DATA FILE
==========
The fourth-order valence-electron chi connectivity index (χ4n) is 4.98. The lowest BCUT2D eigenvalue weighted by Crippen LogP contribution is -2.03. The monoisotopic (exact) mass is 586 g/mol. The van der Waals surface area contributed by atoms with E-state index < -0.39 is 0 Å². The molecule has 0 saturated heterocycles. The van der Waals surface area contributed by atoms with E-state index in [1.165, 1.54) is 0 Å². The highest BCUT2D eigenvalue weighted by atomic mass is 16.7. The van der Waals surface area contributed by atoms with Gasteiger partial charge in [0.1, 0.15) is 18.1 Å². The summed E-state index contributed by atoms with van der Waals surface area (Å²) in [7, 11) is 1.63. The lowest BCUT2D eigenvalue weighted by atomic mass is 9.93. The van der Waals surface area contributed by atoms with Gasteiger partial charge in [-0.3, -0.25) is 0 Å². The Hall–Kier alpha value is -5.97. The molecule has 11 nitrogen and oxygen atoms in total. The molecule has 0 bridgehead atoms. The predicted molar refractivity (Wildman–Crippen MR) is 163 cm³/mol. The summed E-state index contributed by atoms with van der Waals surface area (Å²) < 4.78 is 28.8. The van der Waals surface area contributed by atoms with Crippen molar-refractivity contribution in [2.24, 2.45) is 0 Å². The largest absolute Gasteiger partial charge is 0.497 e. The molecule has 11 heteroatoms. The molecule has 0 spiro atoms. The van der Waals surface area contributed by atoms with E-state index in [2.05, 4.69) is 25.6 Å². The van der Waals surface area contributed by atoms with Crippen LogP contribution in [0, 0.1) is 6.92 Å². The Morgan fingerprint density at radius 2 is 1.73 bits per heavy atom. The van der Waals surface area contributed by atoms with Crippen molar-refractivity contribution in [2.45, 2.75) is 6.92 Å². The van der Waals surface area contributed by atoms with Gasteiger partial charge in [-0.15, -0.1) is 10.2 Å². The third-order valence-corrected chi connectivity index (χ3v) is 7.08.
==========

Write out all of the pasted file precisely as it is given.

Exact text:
The fourth-order valence-electron chi connectivity index (χ4n) is 4.98. The lowest BCUT2D eigenvalue weighted by Crippen LogP contribution is -2.03. The monoisotopic (exact) mass is 586 g/mol. The van der Waals surface area contributed by atoms with E-state index < -0.39 is 0 Å². The molecule has 0 saturated heterocycles. The van der Waals surface area contributed by atoms with E-state index in [1.165, 1.54) is 0 Å². The highest BCUT2D eigenvalue weighted by atomic mass is 16.7. The van der Waals surface area contributed by atoms with Gasteiger partial charge in [0.1, 0.15) is 18.1 Å². The summed E-state index contributed by atoms with van der Waals surface area (Å²) in [7, 11) is 1.63. The lowest BCUT2D eigenvalue weighted by atomic mass is 9.93. The van der Waals surface area contributed by atoms with Gasteiger partial charge in [-0.3, -0.25) is 0 Å². The Hall–Kier alpha value is -5.97. The molecule has 11 nitrogen and oxygen atoms in total. The molecule has 0 bridgehead atoms. The predicted molar refractivity (Wildman–Crippen MR) is 163 cm³/mol. The summed E-state index contributed by atoms with van der Waals surface area (Å²) < 4.78 is 28.8. The van der Waals surface area contributed by atoms with Crippen molar-refractivity contribution in [2.24, 2.45) is 0 Å². The largest absolute Gasteiger partial charge is 0.497 e. The molecule has 11 heteroatoms. The molecule has 0 spiro atoms. The van der Waals surface area contributed by atoms with E-state index in [2.05, 4.69) is 25.6 Å². The van der Waals surface area contributed by atoms with Crippen LogP contribution in [0, 0.1) is 6.92 Å². The Morgan fingerprint density at radius 2 is 1.73 bits per heavy atom. The van der Waals surface area contributed by atoms with Crippen molar-refractivity contribution in [2.45, 2.75) is 6.92 Å². The van der Waals surface area contributed by atoms with Gasteiger partial charge in [-0.15, -0.1) is 10.2 Å². The third-order valence-corrected chi connectivity index (χ3v) is 7.08.